As an artist working on the Arts for Health Partnership programme in West Cork, I work with older people in hospitals and day centres across a number of healthcare settings. It is intrinsic to my practice to develop ways that most effectively communicate with, to, and for people experiencing cognitive difficulty.
My objective was to illuminate what Oliver Sacks referred to as the ‘inner state’ – ‘the situation’ of the person experiencing dementia – and then to ask an audience to take time to empathically relate to the work. In this way the process of moving through the exhibition immerses the viewer in the lived sensations and perceptions of those who have inspired its making.
West Cork Arts Centre (WCAC) awarded me a 10-week studio residency. Part of the residency included an agreed commitment to engage with the wider community. A number of formal and informal engagements were put in place. Open Studio time brought a critical collaboration with invited members of the public, most of whom had a relative experiencing memory loss or cognitive difficulties. The nature of the cross artform programme at Uillinn, and also in my collaborative practice, brought interesting levels of engagement with the other artists, poets, actors and dancers in residence. These encounters directly and indirectly influenced my outcomes.
These Tangled Threads took its name from my first found object of the residency, a sewing box. Moths had eaten the silk inner cover; I used the threads inside to embroider a PET scan of someone with Alzheimer’s disease onto this disturbed silk. The tangled threads of tau protein typical of Alzheimer’s became the fitting title for the work. Because this work was so directly involved with processes of thinking, I jotted down my thoughts and found that poetry served to open out some of the narratives embedded within the work. I decided to ‘come out’ as a poet (!) and show the poems beside the pieces that had inspired them.
I previously studied Anthropology of Art so I am fascinated by how people use objects to hold ideas about who they are. For example, the mantelpiece with our knick-knack collection of memories becomes the anchor that holds our connection to our friends and family as well as our past self. In this exhibition, I was quietly asking the question, ‘What happens to us when these resonant objects are removed?’ as this is what happens when we take someone out of their home and place them in care settings. Watching a 92-year-old person’s extreme effort to climb a stairwell inspired the poem that I attached to the stairs. The words then had to be read as you climbed, seeking to place the viewer in her shoes.
These Tangled Threads was exhibited at Uillinn as part of the 2015 Skibbereen Arts Festival.
The work was installed over the five floors of concrete and breezeblock stairwell of the Uillinn tower building. This setting provided an ideal space to experience the dislocation and isolation felt by people who are moved away from the objects and environment that ground their sense of identity and selfhood. Climbing and encountering the work at turns and junctions led the audience on a journey of accumulated meaning.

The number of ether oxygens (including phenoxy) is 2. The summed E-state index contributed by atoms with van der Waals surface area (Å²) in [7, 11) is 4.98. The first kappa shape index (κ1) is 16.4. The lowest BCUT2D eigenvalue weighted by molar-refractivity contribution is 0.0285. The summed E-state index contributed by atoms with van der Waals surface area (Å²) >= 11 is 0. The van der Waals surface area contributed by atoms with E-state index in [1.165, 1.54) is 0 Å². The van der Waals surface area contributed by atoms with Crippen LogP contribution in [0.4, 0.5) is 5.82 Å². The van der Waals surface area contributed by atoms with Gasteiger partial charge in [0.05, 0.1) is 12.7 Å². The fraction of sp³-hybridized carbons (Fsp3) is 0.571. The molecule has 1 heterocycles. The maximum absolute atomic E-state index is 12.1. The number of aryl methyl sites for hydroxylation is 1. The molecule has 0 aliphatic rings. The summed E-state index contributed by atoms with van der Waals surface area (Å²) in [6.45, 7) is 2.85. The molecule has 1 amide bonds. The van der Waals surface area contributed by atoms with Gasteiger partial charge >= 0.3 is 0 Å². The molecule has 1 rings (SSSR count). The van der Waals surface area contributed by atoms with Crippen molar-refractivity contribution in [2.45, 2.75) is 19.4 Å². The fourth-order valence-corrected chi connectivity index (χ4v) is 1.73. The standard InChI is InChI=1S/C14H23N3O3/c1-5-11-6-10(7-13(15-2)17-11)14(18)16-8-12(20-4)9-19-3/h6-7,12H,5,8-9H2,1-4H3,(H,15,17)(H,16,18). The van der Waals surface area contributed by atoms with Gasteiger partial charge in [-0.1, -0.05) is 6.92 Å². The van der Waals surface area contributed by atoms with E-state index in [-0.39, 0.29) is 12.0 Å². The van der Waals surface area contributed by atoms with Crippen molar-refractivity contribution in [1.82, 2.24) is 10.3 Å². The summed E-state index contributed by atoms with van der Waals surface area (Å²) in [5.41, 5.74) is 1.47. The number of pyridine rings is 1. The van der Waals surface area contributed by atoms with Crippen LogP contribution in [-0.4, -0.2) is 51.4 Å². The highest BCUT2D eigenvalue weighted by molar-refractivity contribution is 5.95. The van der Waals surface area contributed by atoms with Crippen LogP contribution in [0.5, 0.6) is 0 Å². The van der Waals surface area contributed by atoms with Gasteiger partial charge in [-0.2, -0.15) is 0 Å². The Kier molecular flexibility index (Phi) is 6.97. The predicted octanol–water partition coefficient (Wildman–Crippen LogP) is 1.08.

The stairwell poem ‘Climb’ inspired Rusty Frog Youth Theatre, based at Uillinn, to create a performance piece. This interaction was one of many informal collaborations that became intrinsic to the residency experience.
The evaluation process was quite informal. Justine Foster, Programme Manager at Uillinn, met with me regularly to reflect and discuss ideas for development. WCAC provided a formal feedback form (a context for reflection on the residency), a comments book was available for visitors and the workshop bookings procedure provided quantitative feedback. However, it is in writing this case study for artsandhealth.ie that I realise the evaluation process is still ongoing and there is a lot more to say on the subject!
WCAC reported a high level of engagement and positive visitor response:
‘The mirror piece was particularly poignant as it immediately reflected my misunderstanding of my mother’s state of mind.’
‘Voices were saying, “I have something to say, please hear differently; something to show, please see differently; something to hear, please speak differently”.’
‘The work kept pulling me back, it challenged and stimulated me and this I enjoyed and gained from.’
The exhibition provided focus to talk about all aspects of my work as an Arts for Health artist and also as a gallery educator on WCAC’s ‘In the Picture’, a programme of gallery tours for people with dementia.
In general, I find the process of engagement is reflexive and I use what I learn to feed back into my Arts for Health work. I am exploring the ways in which I can use this learning to create works of art that are meaningful to people experiencing cognitive problems.
This work was made with the generous provision of studio and support from WCAC. However, I had the financial limitations of working without a grant or stipend during the
residency. I hope that with further support I can tour this exhibition and produce a book of the images and poetry.
Documentation and Dissemination
The work was visually documented throughout and covered on West Cork Arts Centre’s website.
Midway during the residency, President Michael D. Higgins and his wife Sabina visited the studio resulting in a great deal of media and community attention. The President was very interested in the work and spoke about his deep commitment to arts access for all.
Uillinn poet in resident Afric McGlinchy, residing in the studio next door, wrote a poem about the work, ‘Keep Net’, published in her collection And we wonder.
My artist talks were well attended with lots of interest on many levels.
I had a lively engagement with local school children in the studio, talking about artistic process, making meaning in art, and their own experiences of elders with dementia.
West Cork Art Centre